Kindness: A Balm to the Soul

It’s remarkable how complacent we become in our day-to-day routines until something upsets the rhythm and we are left scrambling to find our footing. In the constant juggle of everyday life, we often fail to appreciate the little things. When our world goes awry, we’re caught off guard – unbalanced – and crave a state of equilibrium. How petty we seem until we look at all the little details in the big picture.

This week, I’m once again, grateful for friends – the ones who reach down when we are at our stubborn worst and find us the help we need, the ones who step in and provide the help we need when we are adamant that we. are. fine. These are the friends to hang on to. The friends to cling to tightly.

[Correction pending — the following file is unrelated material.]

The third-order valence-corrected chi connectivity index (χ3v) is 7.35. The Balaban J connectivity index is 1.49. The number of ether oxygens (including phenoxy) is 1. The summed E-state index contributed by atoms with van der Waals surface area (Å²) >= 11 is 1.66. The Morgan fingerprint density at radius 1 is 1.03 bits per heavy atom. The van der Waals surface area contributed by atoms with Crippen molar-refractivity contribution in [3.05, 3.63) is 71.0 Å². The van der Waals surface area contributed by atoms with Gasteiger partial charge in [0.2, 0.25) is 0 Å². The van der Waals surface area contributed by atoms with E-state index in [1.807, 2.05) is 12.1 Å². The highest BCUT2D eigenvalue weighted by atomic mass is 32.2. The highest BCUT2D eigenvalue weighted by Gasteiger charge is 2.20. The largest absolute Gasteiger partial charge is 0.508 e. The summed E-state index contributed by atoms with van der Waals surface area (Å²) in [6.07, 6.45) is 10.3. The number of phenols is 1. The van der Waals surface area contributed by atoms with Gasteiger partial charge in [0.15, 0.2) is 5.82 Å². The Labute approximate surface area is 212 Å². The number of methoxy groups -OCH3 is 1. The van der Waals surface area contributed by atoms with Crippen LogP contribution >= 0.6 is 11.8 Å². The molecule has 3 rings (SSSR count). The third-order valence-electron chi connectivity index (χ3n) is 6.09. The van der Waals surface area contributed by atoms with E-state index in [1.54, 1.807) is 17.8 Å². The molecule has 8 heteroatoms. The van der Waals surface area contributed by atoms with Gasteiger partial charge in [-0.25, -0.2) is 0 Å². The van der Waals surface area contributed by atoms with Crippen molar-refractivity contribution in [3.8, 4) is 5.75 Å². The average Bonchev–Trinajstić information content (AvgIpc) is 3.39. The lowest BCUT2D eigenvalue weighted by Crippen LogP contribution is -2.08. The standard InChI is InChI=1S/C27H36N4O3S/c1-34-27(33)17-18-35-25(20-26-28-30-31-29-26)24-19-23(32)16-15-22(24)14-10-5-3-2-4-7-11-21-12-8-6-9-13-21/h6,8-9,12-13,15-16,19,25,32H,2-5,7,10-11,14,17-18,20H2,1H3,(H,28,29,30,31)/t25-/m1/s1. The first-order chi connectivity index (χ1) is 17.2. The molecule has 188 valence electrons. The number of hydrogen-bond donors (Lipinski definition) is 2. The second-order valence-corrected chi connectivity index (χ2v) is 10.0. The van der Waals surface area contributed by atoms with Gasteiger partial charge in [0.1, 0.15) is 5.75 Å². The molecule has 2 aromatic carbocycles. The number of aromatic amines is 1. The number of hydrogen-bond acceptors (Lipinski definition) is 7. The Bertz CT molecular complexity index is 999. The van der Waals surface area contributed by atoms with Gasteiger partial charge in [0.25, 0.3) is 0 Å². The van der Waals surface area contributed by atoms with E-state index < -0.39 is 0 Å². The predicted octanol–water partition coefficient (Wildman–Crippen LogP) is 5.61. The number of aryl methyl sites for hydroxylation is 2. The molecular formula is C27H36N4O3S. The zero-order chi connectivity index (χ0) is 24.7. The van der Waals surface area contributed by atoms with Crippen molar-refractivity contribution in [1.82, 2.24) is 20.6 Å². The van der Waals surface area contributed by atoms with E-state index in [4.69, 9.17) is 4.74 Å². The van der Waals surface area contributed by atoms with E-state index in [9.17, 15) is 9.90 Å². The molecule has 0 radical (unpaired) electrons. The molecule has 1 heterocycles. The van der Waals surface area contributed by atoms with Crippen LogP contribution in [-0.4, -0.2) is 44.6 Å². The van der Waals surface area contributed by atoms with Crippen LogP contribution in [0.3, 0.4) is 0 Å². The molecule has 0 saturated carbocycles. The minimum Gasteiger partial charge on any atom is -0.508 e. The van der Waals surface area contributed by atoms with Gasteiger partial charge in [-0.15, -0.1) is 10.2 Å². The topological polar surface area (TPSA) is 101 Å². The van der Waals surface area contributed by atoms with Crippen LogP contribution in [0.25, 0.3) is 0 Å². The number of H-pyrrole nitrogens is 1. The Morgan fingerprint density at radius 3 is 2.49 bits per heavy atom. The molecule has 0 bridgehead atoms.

One of my strongest “love languages” in action is acts of service – as in this is how I communicate I care… but I’ve also learned when I’m drowning, I will stubbornly tread water instead of reaching for the life lines that are thrown my way. Why do “helpers” always find it so hard to accept help? I appreciate the ones who will jump into the water with me and hold my head above water. They are priceless.

This week, I’m once again, grateful for health that I often take for granted. I’m thankful for a warm, soft bed; a house over my head – mess and all. I’m appreciative of my kids and their little quirks (even when my thirteen year old texts me while I’m in an ER hooked up to an IV and awaiting chest x-rays asking if I will be getting a new phone so he can have my old phone after I leave the hospital – even then I am grateful.) I am recognizant of my blessings as small as they may seem (clean socks this morning even though I haven’t tackled the laundry all week…) or when they seem overwhelmingly all-encompassing (a freezer full of meals that were prepared by hands that weren’t my own!)